Monday, March 19, 2018


Mirko Spiroski,1,* Vladimir Trajkovski,2 Dejan Trajkov,1 Aleksandar Petlichkovski,1 Olivija Efinska-Mladenovska,1Slavica Hristomanova,1 Eli Djulejic,1 Meri Paneva,1 and Jadranka Bozhikov3

1Institute of Immunobiology and Human Genetics, Faculty of Medicine, 1109 Skopje, PO Box 60, Macedonia
2Institute of Special Education and Rehabilitation, Faculty of Philosophy, Bull. Krste Misirkov bb, 1000 Skopje, Macedonia

Bosn J Basic Med Sci. 2009 Nov; 9(4): 283–289. PMCID: PMC5603683


Autistic disorder is a severe neurodevelopment disorder characterized by a triad of impairments in reciprocal social interaction, verbal and nonverbal communication, and a pattern of repetitive stereotyped activities, behaviours and interests. There are strong lines of evidence to suggest that the immune system plays an important role in the pathogenesis of autistic disorder. The aim of this study was to analyze quantitative plasma concentration of immunoglobulin classes, and subclasses in autistic patients and their families. The investigation was performed retrospectively in 50 persons with autistic disorder in the Republic of Macedonia. Infantile autistic disorder was diagnosed by DSM-IV and ICD-10 criteria. Plasma immunoglobulin classes (IgM, IgA, and IgG) and subclasses (IgG1, IgG2, IgG3, and IgG4) were determined using Nephelometer Analyzer BN-100. Multiple comparisons for the IgA variable have shown statistically significant differences between three pairs: male autistic from the fathers (p = 0,001), female autistic from the mothers (p = 0,008), as well as healthy sisters from the fathers (p = 0,011). Statistically significant differences found between three groups regarding autistic disorder (person with autistic disorder, father/mother of a person with autistic disorder, and brother/sister) independent of sex belongs to IgA, IgG2, and IgG3 variables. Multiple comparisons for the IgA variable have shown statistically significant differences between children with autistic disorder from the fathers and mothers (p < 0,001), and healthy brothers and sisters from the fathers and mothers (p < 0,001). Comparison between healthy children and children with autistic disorder from the same family should be tested for immunoglobulin classes and subclasses in order to avoid differences between generations.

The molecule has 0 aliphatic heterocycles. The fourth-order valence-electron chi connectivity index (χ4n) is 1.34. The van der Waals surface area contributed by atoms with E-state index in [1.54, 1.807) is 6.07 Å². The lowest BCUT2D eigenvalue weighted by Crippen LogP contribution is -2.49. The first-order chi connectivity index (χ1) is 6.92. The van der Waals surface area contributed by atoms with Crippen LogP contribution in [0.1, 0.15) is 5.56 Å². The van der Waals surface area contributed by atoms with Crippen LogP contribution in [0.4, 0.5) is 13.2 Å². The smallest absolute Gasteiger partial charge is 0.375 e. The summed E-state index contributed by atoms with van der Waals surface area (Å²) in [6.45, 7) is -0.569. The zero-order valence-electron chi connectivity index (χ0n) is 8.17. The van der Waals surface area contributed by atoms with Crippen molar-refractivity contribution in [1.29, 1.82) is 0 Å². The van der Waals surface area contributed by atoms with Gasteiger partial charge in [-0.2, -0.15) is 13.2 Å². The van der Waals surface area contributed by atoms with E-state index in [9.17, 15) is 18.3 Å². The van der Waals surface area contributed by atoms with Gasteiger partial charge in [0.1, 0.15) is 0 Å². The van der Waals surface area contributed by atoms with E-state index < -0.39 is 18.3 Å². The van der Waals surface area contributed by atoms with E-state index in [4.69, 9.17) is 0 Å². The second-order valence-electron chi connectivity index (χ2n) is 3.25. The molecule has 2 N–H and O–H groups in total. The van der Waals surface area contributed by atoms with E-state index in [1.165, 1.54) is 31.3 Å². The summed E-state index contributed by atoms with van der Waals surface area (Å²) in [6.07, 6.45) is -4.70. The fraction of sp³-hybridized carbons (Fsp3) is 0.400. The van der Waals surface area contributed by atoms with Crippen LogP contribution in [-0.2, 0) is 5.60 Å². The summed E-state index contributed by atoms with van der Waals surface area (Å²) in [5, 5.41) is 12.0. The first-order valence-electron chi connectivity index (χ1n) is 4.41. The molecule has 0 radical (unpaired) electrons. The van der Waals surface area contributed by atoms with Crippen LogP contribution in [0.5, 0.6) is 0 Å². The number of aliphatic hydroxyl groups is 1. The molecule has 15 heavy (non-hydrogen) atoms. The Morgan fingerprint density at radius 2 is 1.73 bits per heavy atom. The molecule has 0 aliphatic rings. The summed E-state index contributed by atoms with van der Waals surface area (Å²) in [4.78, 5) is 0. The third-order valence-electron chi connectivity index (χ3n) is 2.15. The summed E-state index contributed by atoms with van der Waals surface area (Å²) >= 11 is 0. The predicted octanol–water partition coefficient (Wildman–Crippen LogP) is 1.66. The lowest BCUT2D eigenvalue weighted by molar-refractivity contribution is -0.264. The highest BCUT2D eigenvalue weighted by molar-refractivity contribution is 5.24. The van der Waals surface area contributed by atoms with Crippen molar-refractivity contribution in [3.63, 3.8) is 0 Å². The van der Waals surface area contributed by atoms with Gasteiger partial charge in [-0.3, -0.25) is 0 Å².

Keywords: autistic disorder, immunoglobulin classes, immunoglobulin subclasses, family analysis

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